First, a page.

Valid Friday August 01, 2014 to Tuesday August 12, 2014
US Hazards Outlook
NWS Climate Prediction Center College Park MD
EDT July 29 2014Synopsis
: A strong area of upper-level low
pressure is forecast to persist across the eastern U.S. through the end of July
before it begins to weaken. An area of upper-level high pressure is expected to
remain centered over the western U.S. A surface low is expected to cross
mainland Alaska this weekend. Hazards
Detailed Summary For Friday August 01 - Tuesday August 05:
- Much above-normal
temperatures for parts of the Pacific Northwest and Northern Intermountain
West, Fri-Tue, Aug 1-Aug 5.
- Heavy rain for coastal areas of the Southeast, Fri-Sun, Aug 1-3.
- Flash flooding possible for parts of the Southwest, Fri-Sun, Aug 1-3.
- Severe drought for parts of the Great Plains, Southwest, Pacific Northwest,
Great Basin, and California.
is likely to remain the major hazard across the Southwest as southeast flow
increases monsoon moisture and results in thunderstorms with locally heavy
rainfall through the weekend. The 6z GFS model indicates that the potential for
precipitable water values to exceed 1 inch across much of Arizona by Sunday.
Beyond the weekend, model solutions vary on whether the mid-level flow remains
southeasterly or becomes more westerly across the desert Southwest. In addition
to the flash flooding hazard, outflow from thunderstorms is capable of causing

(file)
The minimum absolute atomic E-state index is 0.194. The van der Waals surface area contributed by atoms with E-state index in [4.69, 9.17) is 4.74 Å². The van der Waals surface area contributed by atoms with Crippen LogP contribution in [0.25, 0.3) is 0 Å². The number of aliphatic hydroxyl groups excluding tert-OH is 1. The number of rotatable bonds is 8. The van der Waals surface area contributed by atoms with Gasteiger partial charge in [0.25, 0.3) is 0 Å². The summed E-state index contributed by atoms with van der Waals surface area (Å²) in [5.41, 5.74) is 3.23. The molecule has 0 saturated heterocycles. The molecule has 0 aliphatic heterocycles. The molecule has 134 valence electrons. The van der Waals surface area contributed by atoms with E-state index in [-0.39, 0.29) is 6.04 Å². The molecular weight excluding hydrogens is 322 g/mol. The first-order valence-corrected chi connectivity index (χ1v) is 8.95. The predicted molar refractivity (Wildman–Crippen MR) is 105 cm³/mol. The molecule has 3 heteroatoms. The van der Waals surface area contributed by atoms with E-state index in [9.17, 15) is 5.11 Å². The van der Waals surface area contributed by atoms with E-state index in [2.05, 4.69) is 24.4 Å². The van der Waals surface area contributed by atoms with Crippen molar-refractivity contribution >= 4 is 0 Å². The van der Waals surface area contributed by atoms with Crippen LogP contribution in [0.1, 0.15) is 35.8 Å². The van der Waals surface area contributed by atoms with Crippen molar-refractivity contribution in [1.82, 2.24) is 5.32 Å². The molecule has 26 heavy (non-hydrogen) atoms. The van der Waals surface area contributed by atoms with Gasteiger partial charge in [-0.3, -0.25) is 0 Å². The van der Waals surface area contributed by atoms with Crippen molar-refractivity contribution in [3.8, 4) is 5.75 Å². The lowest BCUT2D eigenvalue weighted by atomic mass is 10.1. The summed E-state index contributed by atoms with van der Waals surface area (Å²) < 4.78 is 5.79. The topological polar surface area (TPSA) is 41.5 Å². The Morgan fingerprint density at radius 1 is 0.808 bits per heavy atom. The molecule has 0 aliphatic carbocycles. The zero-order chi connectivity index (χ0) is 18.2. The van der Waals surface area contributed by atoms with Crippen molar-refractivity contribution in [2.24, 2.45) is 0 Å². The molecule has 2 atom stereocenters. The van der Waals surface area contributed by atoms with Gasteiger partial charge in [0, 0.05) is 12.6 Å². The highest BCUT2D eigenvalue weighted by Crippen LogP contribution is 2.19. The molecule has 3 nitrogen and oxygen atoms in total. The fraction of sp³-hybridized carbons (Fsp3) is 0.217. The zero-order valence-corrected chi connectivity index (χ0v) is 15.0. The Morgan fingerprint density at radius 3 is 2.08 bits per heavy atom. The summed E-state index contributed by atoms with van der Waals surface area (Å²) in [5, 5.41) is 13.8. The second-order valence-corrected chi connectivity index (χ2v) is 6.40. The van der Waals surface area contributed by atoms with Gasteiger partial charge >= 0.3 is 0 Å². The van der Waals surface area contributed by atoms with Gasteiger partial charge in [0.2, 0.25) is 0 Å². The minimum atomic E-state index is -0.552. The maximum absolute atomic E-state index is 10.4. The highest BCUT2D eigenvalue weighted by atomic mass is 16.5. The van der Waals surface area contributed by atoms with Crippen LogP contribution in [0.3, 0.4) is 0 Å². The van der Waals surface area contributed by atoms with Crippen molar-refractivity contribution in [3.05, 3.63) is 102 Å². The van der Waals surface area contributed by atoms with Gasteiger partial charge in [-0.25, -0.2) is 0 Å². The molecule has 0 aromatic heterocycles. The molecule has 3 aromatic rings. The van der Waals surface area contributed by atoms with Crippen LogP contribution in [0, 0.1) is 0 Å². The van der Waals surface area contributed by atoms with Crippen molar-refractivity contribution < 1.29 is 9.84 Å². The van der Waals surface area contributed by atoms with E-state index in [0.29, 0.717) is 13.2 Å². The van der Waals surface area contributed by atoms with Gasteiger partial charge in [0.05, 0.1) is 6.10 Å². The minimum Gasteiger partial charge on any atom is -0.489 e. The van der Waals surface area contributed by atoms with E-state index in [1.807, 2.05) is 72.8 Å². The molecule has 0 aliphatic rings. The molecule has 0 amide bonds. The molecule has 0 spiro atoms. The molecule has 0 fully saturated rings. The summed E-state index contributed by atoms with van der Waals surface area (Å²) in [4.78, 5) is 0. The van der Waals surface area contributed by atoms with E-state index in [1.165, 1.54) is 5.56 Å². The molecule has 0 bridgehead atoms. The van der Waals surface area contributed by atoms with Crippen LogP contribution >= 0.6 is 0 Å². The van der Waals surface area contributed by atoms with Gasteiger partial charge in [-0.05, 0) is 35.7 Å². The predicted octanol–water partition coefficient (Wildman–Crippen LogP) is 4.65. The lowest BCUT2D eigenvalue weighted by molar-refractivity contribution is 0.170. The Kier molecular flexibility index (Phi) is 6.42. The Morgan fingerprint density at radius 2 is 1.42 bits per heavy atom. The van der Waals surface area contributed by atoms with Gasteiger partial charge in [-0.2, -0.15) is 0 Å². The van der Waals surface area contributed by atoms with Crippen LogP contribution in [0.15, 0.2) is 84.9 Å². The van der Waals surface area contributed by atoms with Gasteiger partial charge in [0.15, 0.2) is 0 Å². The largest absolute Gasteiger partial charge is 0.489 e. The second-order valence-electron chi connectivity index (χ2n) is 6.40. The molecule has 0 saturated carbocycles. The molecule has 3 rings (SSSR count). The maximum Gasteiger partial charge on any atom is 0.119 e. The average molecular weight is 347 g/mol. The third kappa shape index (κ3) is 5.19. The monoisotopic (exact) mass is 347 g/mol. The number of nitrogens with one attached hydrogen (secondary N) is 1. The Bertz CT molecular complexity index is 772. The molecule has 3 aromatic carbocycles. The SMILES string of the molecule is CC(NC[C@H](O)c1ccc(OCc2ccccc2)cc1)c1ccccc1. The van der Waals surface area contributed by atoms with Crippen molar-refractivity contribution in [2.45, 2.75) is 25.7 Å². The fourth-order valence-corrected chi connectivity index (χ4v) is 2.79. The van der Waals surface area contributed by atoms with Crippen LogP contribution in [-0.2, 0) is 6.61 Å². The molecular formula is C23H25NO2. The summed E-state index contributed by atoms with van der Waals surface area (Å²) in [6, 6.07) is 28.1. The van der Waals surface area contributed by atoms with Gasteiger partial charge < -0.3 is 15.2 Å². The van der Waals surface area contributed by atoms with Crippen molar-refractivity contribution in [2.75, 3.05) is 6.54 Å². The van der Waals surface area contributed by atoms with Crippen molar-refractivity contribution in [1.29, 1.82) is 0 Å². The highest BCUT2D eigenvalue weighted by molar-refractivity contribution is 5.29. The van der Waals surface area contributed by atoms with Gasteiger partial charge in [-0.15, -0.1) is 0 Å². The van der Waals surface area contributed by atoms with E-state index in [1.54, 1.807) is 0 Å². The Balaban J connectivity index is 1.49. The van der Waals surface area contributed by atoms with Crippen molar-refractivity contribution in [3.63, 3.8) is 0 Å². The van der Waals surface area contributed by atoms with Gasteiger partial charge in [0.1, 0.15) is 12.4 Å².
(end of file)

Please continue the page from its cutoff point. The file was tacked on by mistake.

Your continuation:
blowing dust across southern Arizona.
Unseasonably low 500-hpa heights, enhanced low-level convergence along a
stationary front, and abundant moisture are expected to result in heavy
rainfall across coastal areas of the Southeast from Friday through at least
Maximum temperatures are forecast to average around 10 degrees F
below-normal across the southern Great Plains from Friday through Monday.
Meanwhile, the amplified ridge over the western U.S. is likely to maintain much
above-normal temperatures through at least Tuesday across the interior Pacific
Northwest and northern intermountain West. Numerous wildfires continue to burn
across these areas along with California, Nevada, and Utah. Currently, the
largest wildfire with nearly 400,000 acres burned is located in southeast
Oregon. A few dry thunderstorms could ignite additional wildfires across the
northern Great Basin and Pacific Northwest.
The coverage of showers is expected to increase across mainland Alaska by
early next week, but precipitation amounts are likely to remain below hazards
criteria. For Wednesday August 06 -
Tuesday August 12:
Spread amongst the 0z GFS ensemble members increases
regarding the amplitude of the ridge (trough) over the western (eastern) U.S.
during Week-2. A slight risk of above-normal temperatures for parts of the
Pacific Northwest on August 6 and 7 is posted on the Probabilistic Week-2
Hazards Outlook. This Week-2 hazard area is based on the potential that the
upper-level ridge may not weaken as quickly as forecast by the models. Also,
the slight risk is consistent with increasing spread among the 0Z GFS ensemble
As of 2pm EDT on Tuesday, a tropical wave is located near 10N/40W. This
well organized tropical wave should be monitored as it tracks into the central
Based on the latest Drought Monitor valid on July 22, severe to exceptional
drought continued to decrease and now covers 23.9 percent of the continental
Forecaster: Brad Pugh
Click here to see a display of the GFS Ensemble Forecasts
Please consult local NWS Forecast Offices for short range forecasts and region-specific information.